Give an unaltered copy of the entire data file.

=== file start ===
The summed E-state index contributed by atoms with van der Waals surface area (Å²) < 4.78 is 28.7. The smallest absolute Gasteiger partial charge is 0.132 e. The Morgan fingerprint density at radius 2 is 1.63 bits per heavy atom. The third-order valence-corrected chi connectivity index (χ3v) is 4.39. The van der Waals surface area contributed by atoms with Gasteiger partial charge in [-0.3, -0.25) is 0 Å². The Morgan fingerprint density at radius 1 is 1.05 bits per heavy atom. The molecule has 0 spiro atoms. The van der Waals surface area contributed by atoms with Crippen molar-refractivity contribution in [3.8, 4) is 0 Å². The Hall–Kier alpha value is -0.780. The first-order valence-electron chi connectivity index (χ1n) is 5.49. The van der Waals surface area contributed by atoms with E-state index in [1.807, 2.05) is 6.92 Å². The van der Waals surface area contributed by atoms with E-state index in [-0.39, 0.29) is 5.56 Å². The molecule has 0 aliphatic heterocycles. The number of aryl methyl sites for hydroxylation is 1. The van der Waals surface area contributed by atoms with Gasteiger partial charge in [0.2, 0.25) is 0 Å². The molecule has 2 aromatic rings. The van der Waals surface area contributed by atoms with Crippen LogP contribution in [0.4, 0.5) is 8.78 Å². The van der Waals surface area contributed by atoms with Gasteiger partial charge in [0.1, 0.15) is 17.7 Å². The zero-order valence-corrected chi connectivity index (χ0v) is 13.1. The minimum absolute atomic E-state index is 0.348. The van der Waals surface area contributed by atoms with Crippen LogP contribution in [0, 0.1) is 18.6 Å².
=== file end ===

The summed E-state index contributed by atoms with van der Waals surface area (Å²) < 4.78 is 28.7. The smallest absolute Gasteiger partial charge is 0.132 e. The Morgan fingerprint density at radius 2 is 1.63 bits per heavy atom. The third-order valence-corrected chi connectivity index (χ3v) is 4.39. The van der Waals surface area contributed by atoms with Gasteiger partial charge in [-0.3, -0.25) is 0 Å². The Morgan fingerprint density at radius 1 is 1.05 bits per heavy atom. The molecule has 0 spiro atoms. The van der Waals surface area contributed by atoms with Crippen molar-refractivity contribution in [3.8, 4) is 0 Å². The Hall–Kier alpha value is -0.780. The first-order valence-electron chi connectivity index (χ1n) is 5.49. The van der Waals surface area contributed by atoms with E-state index in [1.807, 2.05) is 6.92 Å². The van der Waals surface area contributed by atoms with E-state index in [-0.39, 0.29) is 5.56 Å². The molecule has 0 aliphatic heterocycles. The number of aryl methyl sites for hydroxylation is 1. The van der Waals surface area contributed by atoms with Gasteiger partial charge in [0.2, 0.25) is 0 Å². The molecule has 2 aromatic rings. The van der Waals surface area contributed by atoms with Crippen LogP contribution in [0.4, 0.5) is 8.78 Å². The van der Waals surface area contributed by atoms with Gasteiger partial charge in [0.1, 0.15) is 17.7 Å². The zero-order valence-corrected chi connectivity index (χ0v) is 13.1. The minimum absolute atomic E-state index is 0.348. The van der Waals surface area contributed by atoms with Crippen LogP contribution in [0, 0.1) is 18.6 Å².